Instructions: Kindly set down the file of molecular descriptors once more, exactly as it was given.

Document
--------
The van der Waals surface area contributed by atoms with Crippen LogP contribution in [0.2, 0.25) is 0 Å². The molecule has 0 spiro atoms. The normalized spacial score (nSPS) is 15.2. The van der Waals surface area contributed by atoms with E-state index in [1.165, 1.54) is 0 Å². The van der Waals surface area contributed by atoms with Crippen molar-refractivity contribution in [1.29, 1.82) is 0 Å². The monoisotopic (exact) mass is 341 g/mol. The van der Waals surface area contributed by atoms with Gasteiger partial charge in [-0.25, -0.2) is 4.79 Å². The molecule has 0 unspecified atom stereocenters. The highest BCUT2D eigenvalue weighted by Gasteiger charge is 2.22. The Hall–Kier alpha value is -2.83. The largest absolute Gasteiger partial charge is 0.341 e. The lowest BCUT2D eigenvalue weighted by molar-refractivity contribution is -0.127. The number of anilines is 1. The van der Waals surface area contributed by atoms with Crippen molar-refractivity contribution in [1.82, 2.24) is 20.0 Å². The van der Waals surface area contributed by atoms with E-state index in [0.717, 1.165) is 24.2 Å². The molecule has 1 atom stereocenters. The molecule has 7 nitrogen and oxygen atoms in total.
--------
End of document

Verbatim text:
The van der Waals surface area contributed by atoms with Crippen LogP contribution in [0.2, 0.25) is 0 Å². The molecule has 0 spiro atoms. The normalized spacial score (nSPS) is 15.2. The van der Waals surface area contributed by atoms with E-state index in [1.165, 1.54) is 0 Å². The van der Waals surface area contributed by atoms with Crippen molar-refractivity contribution in [1.29, 1.82) is 0 Å². The monoisotopic (exact) mass is 341 g/mol. The van der Waals surface area contributed by atoms with Gasteiger partial charge in [-0.25, -0.2) is 4.79 Å². The molecule has 0 unspecified atom stereocenters. The highest BCUT2D eigenvalue weighted by Gasteiger charge is 2.22. The Hall–Kier alpha value is -2.83. The largest absolute Gasteiger partial charge is 0.341 e. The lowest BCUT2D eigenvalue weighted by molar-refractivity contribution is -0.127. The number of anilines is 1. The van der Waals surface area contributed by atoms with Crippen molar-refractivity contribution in [1.82, 2.24) is 20.0 Å². The van der Waals surface area contributed by atoms with E-state index in [0.717, 1.165) is 24.2 Å². The molecule has 1 atom stereocenters. The molecule has 7 nitrogen and oxygen atoms in total.